Anyone with bird feeders in their gardens will have noticed how busy the birds continue to be and the breeding season has already begun with many birds flying around with nesting material in their beaks, off to build a new home for this year’s crop of youngsters. Needless to say, It remains important to ensure that feeders are kept clean and topped up regularly and that bird-baths and water receptacles are well scrubbed and kept full with clean water; this will substantially reduce the risks of birds passing on any illnesses to each other or their young.
The RSPB has an excellent site which includes information about the best foods to put out for our feathered friends at:-
“Please don’t forget our fresh, clean water!”
If you are feeding fat balls or peanuts which are supplied in plastic netting bags, don’t be tempted to use these nets as “feeders” as birds’ feet and legs can easily become entangled and badly injured.
The hedgehog population has reached a crisis point and we all need to do all we can to reverse the rapid decline in numbers – it’s very sad to see hedgehogs dying from thirst or starvation. Those hedgehogs which managed to struggle through the very wet conditions last winter will be doing all they can to restore body condition and prepare for the breeding season which can last from April to September, with the peak of breeding (the rut) being in May and June.
It is important to keep a supply of clean, fresh water and food easily accessible; hedgehogs will eat tinned cat or dog meat (preferably in jelly) but do not feed any fish based product; dry* cat or dog food is also acceptable (*this will also help them to keep their teeth clean). It is probably sensible to put any tinned food out after dusk. The GSPCA and local pet shops normally hold supplies of dried food specifically designed for hedgehogs. Whatever you do, please DO NOT feed hedgehogs bread and milk– as this will make them very ill and possibly kill them.
Please bear in mind that if hedgehogs are seen out in the daytime, it is possible that something is seriously wrong and they might be sick or injured and in urgent need of help. A fit and healthy hedgehog should appear round, plump and active. You may occasionally see a fit hedgehog out in the daytime if it’s desperately nest building or grabbing a much needed drink or something to eat, but this is the exception rather than the rule.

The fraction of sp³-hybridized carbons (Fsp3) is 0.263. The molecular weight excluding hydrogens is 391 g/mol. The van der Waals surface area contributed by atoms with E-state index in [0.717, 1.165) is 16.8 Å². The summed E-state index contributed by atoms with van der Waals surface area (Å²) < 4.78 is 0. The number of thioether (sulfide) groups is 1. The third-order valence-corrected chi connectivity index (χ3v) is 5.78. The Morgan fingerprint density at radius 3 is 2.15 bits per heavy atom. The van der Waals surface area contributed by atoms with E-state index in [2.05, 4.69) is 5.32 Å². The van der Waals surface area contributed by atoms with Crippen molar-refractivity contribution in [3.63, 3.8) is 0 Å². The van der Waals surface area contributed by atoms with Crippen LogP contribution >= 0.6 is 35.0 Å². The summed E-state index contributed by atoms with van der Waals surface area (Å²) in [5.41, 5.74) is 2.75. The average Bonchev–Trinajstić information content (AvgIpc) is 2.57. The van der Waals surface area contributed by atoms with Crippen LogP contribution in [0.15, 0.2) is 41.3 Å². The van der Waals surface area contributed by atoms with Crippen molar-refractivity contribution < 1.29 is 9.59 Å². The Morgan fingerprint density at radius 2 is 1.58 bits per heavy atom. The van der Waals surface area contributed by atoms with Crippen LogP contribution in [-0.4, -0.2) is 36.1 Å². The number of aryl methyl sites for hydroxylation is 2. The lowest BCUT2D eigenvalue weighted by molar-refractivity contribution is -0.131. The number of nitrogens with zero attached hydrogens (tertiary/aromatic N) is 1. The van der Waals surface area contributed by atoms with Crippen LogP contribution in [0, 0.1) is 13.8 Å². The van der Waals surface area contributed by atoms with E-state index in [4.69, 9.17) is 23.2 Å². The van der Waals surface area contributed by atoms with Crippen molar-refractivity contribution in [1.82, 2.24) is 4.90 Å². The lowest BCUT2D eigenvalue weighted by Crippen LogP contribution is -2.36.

****Sick or injured hedgehogs should be carefully placed in a box (so that they don’t waddle off into the undergrowth to die a slow death), while you go off to phone the GSPCA on 01481 257261 or Guernsey Hedgehog Rescue on 07781 144250 for advice. The GSPCA and Guernsey Hedgehog Rescue are always available with expert advice and assistance.
Please also remember the hedgehogs when tidying up the garden and veg patch and if you have a bonfire, please check carefully underneath before lighting it as there may be hedgehogs using it as accommodation. *******Strimmers, bonfires, slug pellets and rat poison all spell disaster******** for hedgehogs as well as other wild-life!
The photo below shows a local hedgehog out in the daytime on 18th April, 2020, busy nest building. Her kind host kindly provided two buckets full of dry leaves as well as a steady supply of clean water and the appropriate food – the accommodation beneath the decking is ideal. Mr Hedgehog is also around, but like so many husbands during COVID-19 Lock-down, seems reluctant to become involved in any DIY or house maintenance! The host’s reward will soon be a family of hoglets and a garden free from slugs. (Please don’t tell anyone but it’s just over the frontier in St Martins!).
The links below have some useful information about feeding garden birds and hedgehogs.
Other Wildlife (& Natural History) – Useful Local Information.
If you have any local, wildlife photos which you would like to offer for publication on the Parish Website, please submit in jpg format to email@example.com, or drop them into Douzaine Office.